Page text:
• stevenavoigt

    OK, I’ll play, since you asked nicely. I don’t use the ruler trick—and I’ve tried it—because it adds time, complexity, and a prop (the ruler). Compared to working the back of an iron that’s been properly prepared, it is slower. And it’s fussy.
    With the trick, I need to find the ruler, position it, and work the back carefully so as not to dislodge the ruler. And I need to do that 3 times when I sharpen an iron.
    But with a flat back, I just flip the iron over and do a few vigorous back and forths. It’s very fast.
    I get that the ruler trick means you don’t have to put in the initial time to flatten the back, and for an antique plane iron, that time can be significant, maybe an hour or more. But I’m reminded of the saying “you can pay me more, or you can pay me later.” Once I’ve put in that initial time, I don’t ever have to do it again. But with the ruler trick, I’ve got to spend an extra ten seconds and fiddle with the ruler, every time. And we’re talking thousands of times. I expect to keep using my irons til they wear out, which could take a decade or more.
    A reasonable argument is that it’s only 10 seconds. Fair enough. But it’s not about the number, it’s about eliminating every extraneous process and making the process as stripped down as possible. That makes me happy, and it makes the work go faster.
    With all that said, I don’t care if anyone else uses the ruler trick. I won’t tell anyone it’s wrong or bad. It’s just not how I prefer to work.
    Thanks, Chris, for giving us an opportunity to respond in a serious way. You do a great job of taking the religion out of sharpening.

  • aryakho

    No objection, just a question. Is this technique effective with oilstones? Whenever I read about the ruler method, it seems that only waterstones are used.

    • Longfatty

      I have used it with both my black Arkansas oilstone and an 8,000 waterstone. It works with both.

      I have an unheated shop. I got the oilstone so that i could leave it there without having to worry about it freezing.

  • SteveHall

    0.46° would be the objection, assuming a 3″ wide waterstone and a 0.020″ thick ruler 1/2″ wide. That’s the angle from dead flat.

    Which pales in comparison to the 2.40° error induced by an angle setting jig with a flat face that you push the plane/chisel up against to set a honing guide. That’s the error induced with one of these things by the difference of 1/8″ thickness in cutting steels.

    I’ve been designing a honing guide setting jig that solves this problem and have spent hours in CAD just to prove to myself that the fight is real. It is real, but I’m not sure it’s a fight. So I’ll share my drawings if anybody is interested.

  • DGM_Making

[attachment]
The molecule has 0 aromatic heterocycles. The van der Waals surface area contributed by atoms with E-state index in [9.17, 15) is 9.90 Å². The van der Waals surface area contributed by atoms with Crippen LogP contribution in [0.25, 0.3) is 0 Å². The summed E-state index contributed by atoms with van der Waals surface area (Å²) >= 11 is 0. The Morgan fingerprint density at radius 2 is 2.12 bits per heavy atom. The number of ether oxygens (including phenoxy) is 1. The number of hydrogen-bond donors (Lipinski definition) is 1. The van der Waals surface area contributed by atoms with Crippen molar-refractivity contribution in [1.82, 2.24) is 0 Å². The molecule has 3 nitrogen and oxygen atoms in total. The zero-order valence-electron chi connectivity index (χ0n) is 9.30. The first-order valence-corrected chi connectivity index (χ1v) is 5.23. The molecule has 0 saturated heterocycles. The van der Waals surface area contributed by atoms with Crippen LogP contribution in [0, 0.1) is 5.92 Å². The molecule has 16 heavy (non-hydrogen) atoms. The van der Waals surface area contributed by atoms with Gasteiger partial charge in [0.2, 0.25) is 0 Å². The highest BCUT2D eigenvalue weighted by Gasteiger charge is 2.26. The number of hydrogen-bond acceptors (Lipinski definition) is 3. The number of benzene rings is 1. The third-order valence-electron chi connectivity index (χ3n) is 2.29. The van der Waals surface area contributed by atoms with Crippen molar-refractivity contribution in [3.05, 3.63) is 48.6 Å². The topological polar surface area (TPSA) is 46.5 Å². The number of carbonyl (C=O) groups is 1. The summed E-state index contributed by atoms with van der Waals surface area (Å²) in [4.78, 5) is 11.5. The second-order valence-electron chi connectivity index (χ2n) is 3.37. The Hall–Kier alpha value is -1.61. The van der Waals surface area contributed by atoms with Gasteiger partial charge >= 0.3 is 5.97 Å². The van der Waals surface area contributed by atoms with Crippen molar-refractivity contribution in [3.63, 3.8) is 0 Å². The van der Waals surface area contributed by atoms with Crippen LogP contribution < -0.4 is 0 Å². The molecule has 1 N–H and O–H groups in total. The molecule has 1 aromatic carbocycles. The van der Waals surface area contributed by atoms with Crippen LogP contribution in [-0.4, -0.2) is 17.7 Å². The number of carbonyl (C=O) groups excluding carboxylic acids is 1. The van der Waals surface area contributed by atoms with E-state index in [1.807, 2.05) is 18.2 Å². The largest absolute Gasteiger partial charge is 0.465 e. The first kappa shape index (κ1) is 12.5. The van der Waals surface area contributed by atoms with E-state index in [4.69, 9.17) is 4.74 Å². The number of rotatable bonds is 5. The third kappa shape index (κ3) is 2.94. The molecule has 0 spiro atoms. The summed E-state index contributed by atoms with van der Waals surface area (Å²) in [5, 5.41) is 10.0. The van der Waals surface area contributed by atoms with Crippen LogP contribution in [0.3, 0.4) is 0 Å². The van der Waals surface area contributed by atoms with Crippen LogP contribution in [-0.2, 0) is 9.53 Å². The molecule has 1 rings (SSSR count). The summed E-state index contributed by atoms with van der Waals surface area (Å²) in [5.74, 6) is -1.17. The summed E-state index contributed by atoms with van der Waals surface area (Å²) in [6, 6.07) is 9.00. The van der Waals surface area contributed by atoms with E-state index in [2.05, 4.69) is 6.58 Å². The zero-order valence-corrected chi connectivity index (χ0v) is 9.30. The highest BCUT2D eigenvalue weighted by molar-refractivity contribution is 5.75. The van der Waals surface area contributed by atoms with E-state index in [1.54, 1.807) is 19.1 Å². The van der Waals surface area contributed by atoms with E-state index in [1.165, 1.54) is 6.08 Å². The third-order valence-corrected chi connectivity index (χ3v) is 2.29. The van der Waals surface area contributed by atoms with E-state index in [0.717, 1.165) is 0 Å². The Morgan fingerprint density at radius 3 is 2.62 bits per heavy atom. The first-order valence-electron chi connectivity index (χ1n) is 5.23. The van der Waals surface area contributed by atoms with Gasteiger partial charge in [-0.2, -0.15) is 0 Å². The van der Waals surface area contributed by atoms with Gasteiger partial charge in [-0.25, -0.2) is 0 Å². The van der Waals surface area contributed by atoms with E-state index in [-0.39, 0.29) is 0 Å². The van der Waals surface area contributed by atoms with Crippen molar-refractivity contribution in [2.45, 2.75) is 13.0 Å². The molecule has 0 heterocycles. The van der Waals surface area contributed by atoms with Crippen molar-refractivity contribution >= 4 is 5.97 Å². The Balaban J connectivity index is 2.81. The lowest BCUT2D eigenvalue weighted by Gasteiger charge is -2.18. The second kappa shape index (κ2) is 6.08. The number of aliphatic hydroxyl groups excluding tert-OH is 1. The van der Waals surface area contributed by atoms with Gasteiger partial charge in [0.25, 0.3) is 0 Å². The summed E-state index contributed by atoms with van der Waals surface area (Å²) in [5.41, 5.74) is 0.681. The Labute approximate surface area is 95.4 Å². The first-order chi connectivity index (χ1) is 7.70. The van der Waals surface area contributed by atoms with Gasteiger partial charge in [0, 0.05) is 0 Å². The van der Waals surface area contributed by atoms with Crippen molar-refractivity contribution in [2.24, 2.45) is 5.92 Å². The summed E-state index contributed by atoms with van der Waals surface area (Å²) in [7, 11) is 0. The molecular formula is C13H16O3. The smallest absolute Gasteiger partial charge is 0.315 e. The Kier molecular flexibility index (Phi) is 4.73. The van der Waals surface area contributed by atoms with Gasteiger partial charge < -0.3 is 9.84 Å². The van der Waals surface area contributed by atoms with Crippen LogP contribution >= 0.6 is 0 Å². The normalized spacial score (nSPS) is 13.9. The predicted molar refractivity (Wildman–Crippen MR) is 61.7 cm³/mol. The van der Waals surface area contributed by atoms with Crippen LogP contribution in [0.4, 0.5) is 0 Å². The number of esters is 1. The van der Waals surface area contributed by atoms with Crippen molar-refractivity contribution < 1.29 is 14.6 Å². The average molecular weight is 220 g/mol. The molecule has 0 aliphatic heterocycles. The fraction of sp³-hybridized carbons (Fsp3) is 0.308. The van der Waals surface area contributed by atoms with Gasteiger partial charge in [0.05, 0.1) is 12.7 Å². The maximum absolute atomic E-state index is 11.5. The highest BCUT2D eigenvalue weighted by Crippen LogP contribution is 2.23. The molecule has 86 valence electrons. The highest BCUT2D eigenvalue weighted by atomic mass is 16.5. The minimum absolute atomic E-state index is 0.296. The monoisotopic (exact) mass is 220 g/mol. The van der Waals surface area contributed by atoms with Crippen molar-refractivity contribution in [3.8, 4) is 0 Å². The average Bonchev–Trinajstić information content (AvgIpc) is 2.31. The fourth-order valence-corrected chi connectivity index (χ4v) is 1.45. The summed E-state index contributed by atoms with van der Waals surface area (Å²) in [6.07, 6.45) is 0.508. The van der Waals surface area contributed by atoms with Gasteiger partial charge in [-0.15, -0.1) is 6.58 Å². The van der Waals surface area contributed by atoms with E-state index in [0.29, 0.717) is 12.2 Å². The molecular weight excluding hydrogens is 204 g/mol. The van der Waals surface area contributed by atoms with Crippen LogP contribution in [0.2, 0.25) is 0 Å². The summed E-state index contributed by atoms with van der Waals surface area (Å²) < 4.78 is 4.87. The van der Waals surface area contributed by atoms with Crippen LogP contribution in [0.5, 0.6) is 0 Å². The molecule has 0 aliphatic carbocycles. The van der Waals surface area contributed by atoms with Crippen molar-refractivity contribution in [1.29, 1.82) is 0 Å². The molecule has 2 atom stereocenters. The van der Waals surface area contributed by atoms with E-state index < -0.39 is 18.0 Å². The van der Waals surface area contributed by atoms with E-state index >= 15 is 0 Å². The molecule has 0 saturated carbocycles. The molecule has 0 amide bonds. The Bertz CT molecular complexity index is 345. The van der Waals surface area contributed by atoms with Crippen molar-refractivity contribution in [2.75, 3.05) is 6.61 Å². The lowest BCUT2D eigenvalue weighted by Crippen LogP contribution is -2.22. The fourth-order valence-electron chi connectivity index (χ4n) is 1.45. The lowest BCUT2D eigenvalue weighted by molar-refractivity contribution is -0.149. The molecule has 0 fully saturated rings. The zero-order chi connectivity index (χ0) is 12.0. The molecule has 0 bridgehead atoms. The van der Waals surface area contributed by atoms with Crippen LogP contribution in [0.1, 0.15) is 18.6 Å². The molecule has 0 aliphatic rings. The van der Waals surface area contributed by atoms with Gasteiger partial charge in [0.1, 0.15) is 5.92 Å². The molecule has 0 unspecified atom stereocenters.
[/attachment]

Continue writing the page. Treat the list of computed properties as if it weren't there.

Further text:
I once heard Vic Tesolin say he would use the ruler trick for an old plane iron, to save hours of lapping, but for new premium irons (Veritas & Lie Nielsen) he doesn’t. I suppose it because the new premium don’t need lapping, just an initial polish, maybe?

    I do the above, but i’m not 100% sure why, i just struggle to “emotionally” to put a bevel on a known good flat surface.

    Q, does it make the edge any more brittle or reduce the durability? I also worry about the repeatability of putting the same angle of the bevel on the back with a ruler – ie what happens if you move to different size stones, change rulers or put the ruler in a slightly different spot?

    Once thing i have notice in doing both, is that it is slightly easier/quicker not doing the ruler trick as i just have to lay the iron flat on the stone to remove the burr, and not get the ruler out.

    I am interested to see other thoughts too.

  • RichTaylor

    I use it. The only change I made is to use a strip cut from one of those thin, flexible cutting mats for the kitchen. The underside has a suction effect to keep it in place on a wet stone, and there’s less friction where the blade rides on it. The thickness is exactly 0.025″ which has worked well for me.

    As for chisels, I think it’s a bad idea.

  • John Cashman

    I have no objection. But honestly, I would like to read a serious discussion of the ruler trick for chisel. Most chisels, at least. I started using it on two older chisels, 1/4 and 1/2 (with average-wonky vintage backs), for dovetails. The back bevel is so slight, I’ve noticed no ill effects.

    I’d love to read your thoughts.

    • rwe2156

      Not applicable to chisels, at least if you plan on paring with it.

      • John Cashman

        Does 1/000th of an inch matter, even on a paring chisel?

        It hasn’t mattered to me.

        • Billinflora

          The only drawback I see is that once you commit you can’t go back. The bevel created cannot easily be reversed.

          • John Cashman

            The back bevel from the ruler trick is so small, the next time you hone the primary bevel, the back bevel is removed — and then some. It’s not an issue.